Editorial Board   Guest Author

Mr. Gallagher

Bram Gallagher

Economist, CBRE Hotels' Americas Research

Bram Gallagher is an Economist for CBRE Hotels' Americas Research, the Americas research arm of the world's largest commercial real estate firm. He maintains performance forecasting models for 60 major U.S. hotel markets, performs consulting work for a destination marketing organization, creates tools for hotel developers, and examines the effects natural disasters have on hotel occupancy.  His background in statistical modeling and understanding of how markets operate have allowed him to reveal powerful, new insight into the future of the lodging industry.

After earning his PhD in Economics with a focus in Econometrics from the University of Georgia in 2011, Mr. Gallagher worked as a professor at Middle Tennessee State University and Berry College. Taking his expertise in microeconomic and econometric theory with him, he left the academy for a research position in the lodging industry in 2015 to better learn how economics is practiced.

His research interests are in analyzing hotel performance data combined with local and national economic data to produce actionable intelligence for the hotel manager, investor and developer. He believes that reducing and characterizing uncertainty around future outcomes spurs present decisions.

Mr. Gallagher has presented his findings on occupancy taxes to AAHOA, a paper on natural occupancy and rental adjustment at the conference of the American Real Estate Society, and thoughts on novel forecasting methods to his colleagues. He has had his research published in several CBRE reports, as well as in Hotel News Now. He has also published a generalization of the Arrow-Lind Theorem in the Journal of Natural Resources Policy Research.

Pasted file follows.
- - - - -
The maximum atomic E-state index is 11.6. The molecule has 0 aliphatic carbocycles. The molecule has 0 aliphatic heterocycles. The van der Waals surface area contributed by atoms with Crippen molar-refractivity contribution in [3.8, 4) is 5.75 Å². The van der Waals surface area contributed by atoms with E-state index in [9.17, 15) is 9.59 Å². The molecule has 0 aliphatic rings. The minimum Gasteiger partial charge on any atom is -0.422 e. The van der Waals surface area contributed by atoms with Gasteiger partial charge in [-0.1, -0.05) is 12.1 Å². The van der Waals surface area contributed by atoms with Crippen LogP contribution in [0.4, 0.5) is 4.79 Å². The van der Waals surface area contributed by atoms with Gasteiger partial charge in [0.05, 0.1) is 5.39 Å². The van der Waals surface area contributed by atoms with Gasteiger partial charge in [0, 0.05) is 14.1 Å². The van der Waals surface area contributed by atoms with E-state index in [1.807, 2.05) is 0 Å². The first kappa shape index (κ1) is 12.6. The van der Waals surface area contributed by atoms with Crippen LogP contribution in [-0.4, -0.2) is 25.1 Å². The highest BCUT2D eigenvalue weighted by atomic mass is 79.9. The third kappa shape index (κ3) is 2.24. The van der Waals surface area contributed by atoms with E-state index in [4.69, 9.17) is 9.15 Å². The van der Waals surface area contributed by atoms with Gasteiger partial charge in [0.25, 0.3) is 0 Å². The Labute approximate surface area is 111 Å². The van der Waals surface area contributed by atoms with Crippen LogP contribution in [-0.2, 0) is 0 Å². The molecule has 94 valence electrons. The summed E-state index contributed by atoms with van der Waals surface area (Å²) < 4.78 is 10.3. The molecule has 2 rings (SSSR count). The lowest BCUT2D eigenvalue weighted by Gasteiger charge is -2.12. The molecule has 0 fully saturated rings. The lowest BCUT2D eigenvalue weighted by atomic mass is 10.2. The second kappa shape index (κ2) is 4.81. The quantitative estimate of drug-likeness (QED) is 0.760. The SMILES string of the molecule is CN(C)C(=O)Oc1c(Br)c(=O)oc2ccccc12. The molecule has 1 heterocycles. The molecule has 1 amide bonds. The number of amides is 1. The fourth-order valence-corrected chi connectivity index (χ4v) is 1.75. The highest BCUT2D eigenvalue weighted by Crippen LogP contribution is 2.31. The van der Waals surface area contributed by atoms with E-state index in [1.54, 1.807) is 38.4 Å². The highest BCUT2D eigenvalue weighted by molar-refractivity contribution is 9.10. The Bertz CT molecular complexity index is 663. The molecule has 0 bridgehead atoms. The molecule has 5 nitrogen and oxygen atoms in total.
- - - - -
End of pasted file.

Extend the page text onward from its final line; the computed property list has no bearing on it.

Please visit http://www.cbre.com for more information.

Mr. Gallagher can be contacted at +1 404-812-5189 or bram.gallagher@cbre.com

Coming up in December 2020...

Hotel Law: Protecting Guest Privacy

Every business is obligated to protect their customers from identity theft but unfortunately, data breaches have become all too common. In an effort to protect a guest's right to privacy and to safeguard their personal data, the European Union passed a General Data Protection Regulation (GDPR) that could hold hotels legally liable for any breaches that expose a customer's sensitive personal information. Though the GDPR only pertains to EU citizens' data, any international business that mishandles their data can be legally responsible. Another legal issue of concern is the fight involving hotel "resort fees." Several states attorney generals have recently filed suit against two major hotel chains in an effort to litigate this practice. Their suit alleges that these companies are "engaged in deceptive and misleading pricing practices and their failure to disclose fees is in violation of consumer protection laws." The suit seeks to force the hotel chains to advertise the true price of their hotel rooms. There are several other legal issues that the industry is being forced to address. Sexual harassment prevention in the workplace is still top of mind for hotel employers-particularly in New York and California, which now statutorily require harassment training. Hotels and motels in California will also soon be required to train all their employees on human trafficking awareness. Immigration issues are also of major concern to hotel employers, especially in the midst of a severe labor shortage. The government is issuing fewer H2B visas for low-skilled workers, as well as J-1 visas for temporary workers. Though there is little hope for any comprehensive immigration reform, hotel lobbying groups are actively seeking legal remedies to alleviate this problem. These are just a few of the critical issues that the December issue of the Hotel Business Review will examine in the area of hotel law.